As the Delta COVID variant surges across the nation, hospitalizations have increased significantly. As hospital beds become scarce in some states, many fear that ICU beds could fill up. Due to this, groups in Texas have begun discussing the idea of taking vaccine status into account for ICU beds if the state’s COVID condition worsens. This week, the North Texas Mass Critical Care Guideline Task Force sent out a memo to its doctors, allowing them to take vaccination status into account when considering who to prioritize for care. While other factors are also considered, such as preexisting health conditions, if two patients are equal in condition, the vaccinated patient will be treated first.
Prioritizing specific patients isn’t a completely new idea in healthcare. It’s very common for hospital emergency rooms to take the sickest patients first, regardless of when the individual arrived at the hospital. This is why patients can often experience very long wait times to be assisted in ERs.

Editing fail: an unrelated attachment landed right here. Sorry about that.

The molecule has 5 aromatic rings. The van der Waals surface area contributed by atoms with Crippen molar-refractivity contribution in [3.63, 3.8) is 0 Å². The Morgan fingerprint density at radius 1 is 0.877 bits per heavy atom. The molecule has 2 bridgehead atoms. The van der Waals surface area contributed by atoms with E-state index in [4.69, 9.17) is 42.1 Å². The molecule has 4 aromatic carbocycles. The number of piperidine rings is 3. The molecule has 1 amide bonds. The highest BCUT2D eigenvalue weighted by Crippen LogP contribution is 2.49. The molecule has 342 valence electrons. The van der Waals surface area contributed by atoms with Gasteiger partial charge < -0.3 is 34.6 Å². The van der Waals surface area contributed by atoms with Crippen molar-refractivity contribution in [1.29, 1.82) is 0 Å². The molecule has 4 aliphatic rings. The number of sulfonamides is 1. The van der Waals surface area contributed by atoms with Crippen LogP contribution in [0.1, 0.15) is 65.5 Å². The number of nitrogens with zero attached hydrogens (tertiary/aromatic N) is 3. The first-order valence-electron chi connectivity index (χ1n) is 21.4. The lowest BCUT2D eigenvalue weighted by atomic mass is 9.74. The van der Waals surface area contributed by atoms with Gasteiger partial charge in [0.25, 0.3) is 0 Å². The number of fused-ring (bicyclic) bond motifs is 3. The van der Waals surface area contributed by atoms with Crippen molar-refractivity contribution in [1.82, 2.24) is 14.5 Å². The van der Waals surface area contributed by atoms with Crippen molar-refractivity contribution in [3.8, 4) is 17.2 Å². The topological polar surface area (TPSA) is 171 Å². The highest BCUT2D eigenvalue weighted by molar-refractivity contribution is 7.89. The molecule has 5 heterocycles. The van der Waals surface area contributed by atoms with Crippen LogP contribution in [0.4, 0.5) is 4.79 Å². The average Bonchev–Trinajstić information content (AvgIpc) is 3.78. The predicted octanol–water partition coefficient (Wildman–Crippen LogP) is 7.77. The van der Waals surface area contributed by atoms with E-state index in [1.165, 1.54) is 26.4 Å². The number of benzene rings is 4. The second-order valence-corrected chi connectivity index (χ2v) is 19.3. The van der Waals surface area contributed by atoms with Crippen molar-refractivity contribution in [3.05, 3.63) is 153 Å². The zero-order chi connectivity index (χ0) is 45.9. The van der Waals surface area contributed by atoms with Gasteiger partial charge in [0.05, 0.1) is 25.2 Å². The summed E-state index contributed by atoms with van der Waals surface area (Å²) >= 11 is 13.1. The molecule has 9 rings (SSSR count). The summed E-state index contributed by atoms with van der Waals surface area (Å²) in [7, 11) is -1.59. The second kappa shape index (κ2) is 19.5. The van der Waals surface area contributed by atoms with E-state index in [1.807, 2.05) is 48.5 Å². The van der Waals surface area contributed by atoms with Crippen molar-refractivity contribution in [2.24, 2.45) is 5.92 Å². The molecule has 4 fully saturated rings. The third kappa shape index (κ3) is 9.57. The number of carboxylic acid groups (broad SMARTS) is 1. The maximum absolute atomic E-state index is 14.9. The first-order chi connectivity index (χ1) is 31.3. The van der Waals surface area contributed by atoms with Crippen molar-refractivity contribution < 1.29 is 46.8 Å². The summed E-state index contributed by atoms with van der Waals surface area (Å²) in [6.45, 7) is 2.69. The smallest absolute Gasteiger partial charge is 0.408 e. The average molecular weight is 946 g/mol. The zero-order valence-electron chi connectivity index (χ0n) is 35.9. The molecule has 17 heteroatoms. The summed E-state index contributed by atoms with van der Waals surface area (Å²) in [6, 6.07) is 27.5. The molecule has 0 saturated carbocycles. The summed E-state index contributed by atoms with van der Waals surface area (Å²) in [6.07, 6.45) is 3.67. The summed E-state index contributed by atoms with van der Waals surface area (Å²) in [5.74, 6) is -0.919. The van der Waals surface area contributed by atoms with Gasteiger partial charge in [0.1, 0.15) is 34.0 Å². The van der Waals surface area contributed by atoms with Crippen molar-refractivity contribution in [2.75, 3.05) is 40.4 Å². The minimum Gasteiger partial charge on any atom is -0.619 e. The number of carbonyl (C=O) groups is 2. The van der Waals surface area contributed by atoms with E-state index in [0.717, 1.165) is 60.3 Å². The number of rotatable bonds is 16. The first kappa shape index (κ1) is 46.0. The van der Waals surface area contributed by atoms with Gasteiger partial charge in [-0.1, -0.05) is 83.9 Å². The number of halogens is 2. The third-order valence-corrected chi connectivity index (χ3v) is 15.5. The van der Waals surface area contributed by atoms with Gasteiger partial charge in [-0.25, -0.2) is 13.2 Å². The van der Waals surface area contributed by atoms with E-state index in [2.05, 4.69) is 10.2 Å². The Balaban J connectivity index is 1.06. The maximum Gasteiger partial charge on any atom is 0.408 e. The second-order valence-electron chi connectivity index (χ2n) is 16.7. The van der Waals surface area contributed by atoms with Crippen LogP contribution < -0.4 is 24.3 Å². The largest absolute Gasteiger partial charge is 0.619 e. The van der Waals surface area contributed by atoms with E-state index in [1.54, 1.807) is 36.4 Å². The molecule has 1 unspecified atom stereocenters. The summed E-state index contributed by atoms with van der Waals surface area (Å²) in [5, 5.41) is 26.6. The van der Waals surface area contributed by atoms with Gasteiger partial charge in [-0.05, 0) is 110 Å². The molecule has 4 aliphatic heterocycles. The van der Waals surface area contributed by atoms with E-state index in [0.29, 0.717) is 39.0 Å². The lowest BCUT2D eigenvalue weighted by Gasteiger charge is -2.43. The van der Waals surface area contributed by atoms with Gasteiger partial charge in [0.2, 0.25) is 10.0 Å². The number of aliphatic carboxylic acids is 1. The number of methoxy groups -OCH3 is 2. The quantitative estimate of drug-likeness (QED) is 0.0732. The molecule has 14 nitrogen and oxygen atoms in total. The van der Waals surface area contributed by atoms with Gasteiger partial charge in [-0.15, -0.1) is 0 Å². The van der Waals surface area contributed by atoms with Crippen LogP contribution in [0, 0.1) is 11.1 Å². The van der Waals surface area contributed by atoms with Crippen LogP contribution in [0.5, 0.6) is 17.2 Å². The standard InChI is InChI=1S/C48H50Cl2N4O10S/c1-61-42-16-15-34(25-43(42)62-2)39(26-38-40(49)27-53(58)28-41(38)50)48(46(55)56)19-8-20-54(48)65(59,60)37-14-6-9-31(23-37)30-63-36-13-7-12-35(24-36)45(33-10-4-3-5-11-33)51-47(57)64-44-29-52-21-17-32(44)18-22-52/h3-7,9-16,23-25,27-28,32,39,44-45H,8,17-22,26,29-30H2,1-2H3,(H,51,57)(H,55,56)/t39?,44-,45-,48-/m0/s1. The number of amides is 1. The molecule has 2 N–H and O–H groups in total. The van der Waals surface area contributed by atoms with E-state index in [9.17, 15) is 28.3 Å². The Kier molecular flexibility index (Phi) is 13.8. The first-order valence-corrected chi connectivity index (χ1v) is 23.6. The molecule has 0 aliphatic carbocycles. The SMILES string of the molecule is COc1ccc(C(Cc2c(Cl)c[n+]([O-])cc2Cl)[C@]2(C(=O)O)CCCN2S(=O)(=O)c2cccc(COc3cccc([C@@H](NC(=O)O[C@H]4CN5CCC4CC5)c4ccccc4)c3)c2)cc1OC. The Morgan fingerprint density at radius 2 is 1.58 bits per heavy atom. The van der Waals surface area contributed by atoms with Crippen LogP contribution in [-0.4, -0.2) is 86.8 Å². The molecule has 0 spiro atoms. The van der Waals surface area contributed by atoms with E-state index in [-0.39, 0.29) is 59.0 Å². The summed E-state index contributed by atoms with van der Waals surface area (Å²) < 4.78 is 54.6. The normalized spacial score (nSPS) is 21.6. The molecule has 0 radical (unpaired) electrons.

However, this scenario is slightly different. Texas lawmakers are arguing that patients that have had a COVID vaccine should be assisted first. People that have had the vaccine are less likely to experience extreme symptoms from the virus, making them less likely to be hospitalized in the first place and more likely to survive. Thus, the argument is that by taking in patients that have had the COVID vaccine first, the hospital will be able to save as many lives as possible.
Proponents of this idea argue that it’s the duty of doctors to save as many lives as possible. However, those against it dispute that it’s unethical to prioritize patients based on vaccination status. This raises the question: does this task force in Texas have the authority to make such an important life or death decision? Moreover, should vaccination status be considered in ICU prioritization?